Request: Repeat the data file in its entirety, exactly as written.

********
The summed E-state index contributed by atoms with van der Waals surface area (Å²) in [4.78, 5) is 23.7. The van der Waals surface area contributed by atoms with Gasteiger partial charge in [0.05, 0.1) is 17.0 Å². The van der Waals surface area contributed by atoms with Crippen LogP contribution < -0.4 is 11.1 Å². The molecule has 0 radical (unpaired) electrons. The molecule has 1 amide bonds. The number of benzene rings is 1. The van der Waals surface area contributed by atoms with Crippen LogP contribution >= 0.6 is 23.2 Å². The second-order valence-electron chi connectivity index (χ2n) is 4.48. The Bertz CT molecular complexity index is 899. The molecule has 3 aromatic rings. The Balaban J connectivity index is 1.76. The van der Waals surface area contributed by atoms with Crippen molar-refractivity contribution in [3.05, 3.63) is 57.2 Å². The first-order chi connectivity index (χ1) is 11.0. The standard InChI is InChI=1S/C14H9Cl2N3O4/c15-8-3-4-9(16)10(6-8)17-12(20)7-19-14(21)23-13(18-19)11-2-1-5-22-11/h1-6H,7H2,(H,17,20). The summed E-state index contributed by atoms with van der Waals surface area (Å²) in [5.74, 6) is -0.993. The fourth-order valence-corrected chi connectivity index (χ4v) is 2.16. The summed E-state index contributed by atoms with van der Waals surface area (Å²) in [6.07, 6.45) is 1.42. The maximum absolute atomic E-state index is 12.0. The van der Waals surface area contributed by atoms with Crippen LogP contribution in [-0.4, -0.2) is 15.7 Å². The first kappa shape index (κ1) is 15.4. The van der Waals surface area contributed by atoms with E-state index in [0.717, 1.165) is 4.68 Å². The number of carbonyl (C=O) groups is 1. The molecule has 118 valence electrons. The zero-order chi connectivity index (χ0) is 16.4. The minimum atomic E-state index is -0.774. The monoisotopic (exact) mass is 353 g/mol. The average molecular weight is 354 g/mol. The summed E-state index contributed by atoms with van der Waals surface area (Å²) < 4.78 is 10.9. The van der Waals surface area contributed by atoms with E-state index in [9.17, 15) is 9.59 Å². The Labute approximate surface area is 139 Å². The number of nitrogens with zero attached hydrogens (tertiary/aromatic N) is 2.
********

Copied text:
The summed E-state index contributed by atoms with van der Waals surface area (Å²) in [4.78, 5) is 23.7. The van der Waals surface area contributed by atoms with Gasteiger partial charge in [0.05, 0.1) is 17.0 Å². The van der Waals surface area contributed by atoms with Crippen LogP contribution < -0.4 is 11.1 Å². The molecule has 0 radical (unpaired) electrons. The molecule has 1 amide bonds. The number of benzene rings is 1. The van der Waals surface area contributed by atoms with Crippen LogP contribution >= 0.6 is 23.2 Å². The second-order valence-electron chi connectivity index (χ2n) is 4.48. The Bertz CT molecular complexity index is 899. The molecule has 3 aromatic rings. The Balaban J connectivity index is 1.76. The van der Waals surface area contributed by atoms with Crippen molar-refractivity contribution in [3.05, 3.63) is 57.2 Å². The first-order chi connectivity index (χ1) is 11.0. The standard InChI is InChI=1S/C14H9Cl2N3O4/c15-8-3-4-9(16)10(6-8)17-12(20)7-19-14(21)23-13(18-19)11-2-1-5-22-11/h1-6H,7H2,(H,17,20). The summed E-state index contributed by atoms with van der Waals surface area (Å²) in [5.74, 6) is -0.993. The fourth-order valence-corrected chi connectivity index (χ4v) is 2.16. The summed E-state index contributed by atoms with van der Waals surface area (Å²) in [6.07, 6.45) is 1.42. The maximum absolute atomic E-state index is 12.0. The van der Waals surface area contributed by atoms with Crippen LogP contribution in [-0.4, -0.2) is 15.7 Å². The first kappa shape index (κ1) is 15.4. The van der Waals surface area contributed by atoms with E-state index in [0.717, 1.165) is 4.68 Å². The number of carbonyl (C=O) groups is 1. The molecule has 118 valence electrons. The zero-order chi connectivity index (χ0) is 16.4. The minimum atomic E-state index is -0.774. The monoisotopic (exact) mass is 353 g/mol. The average molecular weight is 354 g/mol. The summed E-state index contributed by atoms with van der Waals surface area (Å²) < 4.78 is 10.9. The van der Waals surface area contributed by atoms with E-state index in [9.17, 15) is 9.59 Å². The Labute approximate surface area is 139 Å². The number of nitrogens with zero attached hydrogens (tertiary/aromatic N) is 2.